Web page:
A jobs bill based on a nickle-a-gallon gas tax has split the ranks of organized labor even as it inspired rare bipartisan harmony in Congress last week.

The AFL-CIO is philosophically opposed to the notion. Its leadership "does not want to get involved in endorsing a regressive sales tax as a way to finance much-needed jobs legislation," said a spokesman for the labor federation. "We believe in taxes based on ability to pay."

This attitude upset some of the federation's building trades members who are, as one official put it, "hot to trot" on the legislation.

The $5.5 billion plan would finance repairs on the nation's highways, bridges and other transit facilities with the increase in the gas tax from 4 to 9 cents per gallon. Officials estimate that it would create 320,000 jobs.

On its face, the bill's prime beneficiaries would seem to be those who know how to build roads, bridges and the like, and many of them belong to the building trades unions. However, the bulk of the jobs apparently would go not to construction workers on the site but to others.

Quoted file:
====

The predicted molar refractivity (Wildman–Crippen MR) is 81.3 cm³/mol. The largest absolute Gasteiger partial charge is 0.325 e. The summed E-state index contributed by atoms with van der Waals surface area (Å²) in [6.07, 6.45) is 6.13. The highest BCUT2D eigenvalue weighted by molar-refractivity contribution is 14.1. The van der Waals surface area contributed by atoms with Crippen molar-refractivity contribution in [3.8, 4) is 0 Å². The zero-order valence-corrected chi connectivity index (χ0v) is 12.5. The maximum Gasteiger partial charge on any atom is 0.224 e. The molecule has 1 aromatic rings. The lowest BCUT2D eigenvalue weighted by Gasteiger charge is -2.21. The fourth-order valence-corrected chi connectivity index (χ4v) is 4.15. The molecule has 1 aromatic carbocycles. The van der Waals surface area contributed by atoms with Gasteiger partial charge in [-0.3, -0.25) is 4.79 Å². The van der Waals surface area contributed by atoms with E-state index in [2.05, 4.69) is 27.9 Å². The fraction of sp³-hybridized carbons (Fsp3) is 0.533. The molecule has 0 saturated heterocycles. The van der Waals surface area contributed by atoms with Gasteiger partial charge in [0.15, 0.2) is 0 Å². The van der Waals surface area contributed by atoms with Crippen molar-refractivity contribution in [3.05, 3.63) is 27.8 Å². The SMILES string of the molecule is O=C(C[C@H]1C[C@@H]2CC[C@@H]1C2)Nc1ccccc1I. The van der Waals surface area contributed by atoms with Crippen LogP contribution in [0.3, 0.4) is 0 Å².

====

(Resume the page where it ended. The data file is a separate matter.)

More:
The type of jobs created by the bill break down roughly as follows, according to federation economists and based on a government formula: 38 percent on the project site, 55 percent off-site in manufacturing materials, transportation and services and 7 percent to engineers on and off the site.

The labor squabble is not expected to affect the bill's progress. "The AFL-CIO certainly isn't going to actively oppose the thing. That makes no sense," one labor official said. "But the building trades are so anxious to have the legislation, they were scared to death when the federation held back its lobbying machinery ."

The bill has the backing of President Reagan and leaders of both parties in the House and Senate in the wake of a post-election sense that Americans are impatient for government action on unemployment.

J.C. Turner of the Operating Engineers, a major building trades union whose members drive bulldozers and other heavy equipment, said through a spokesman that he is "supporting it all the way" not only because of the jobs on and off the project sites but also because it serves a need "essential to the health and safety of the nation."

Even if it has no immediate practical effect the fact that organized labor cannot unite behind a job-creating bill underscores the difficulty faced by AFL-CIO President Lane Kirkland in his effort to unify the labor movement behind a Democratic "consensus" candidate in 1984.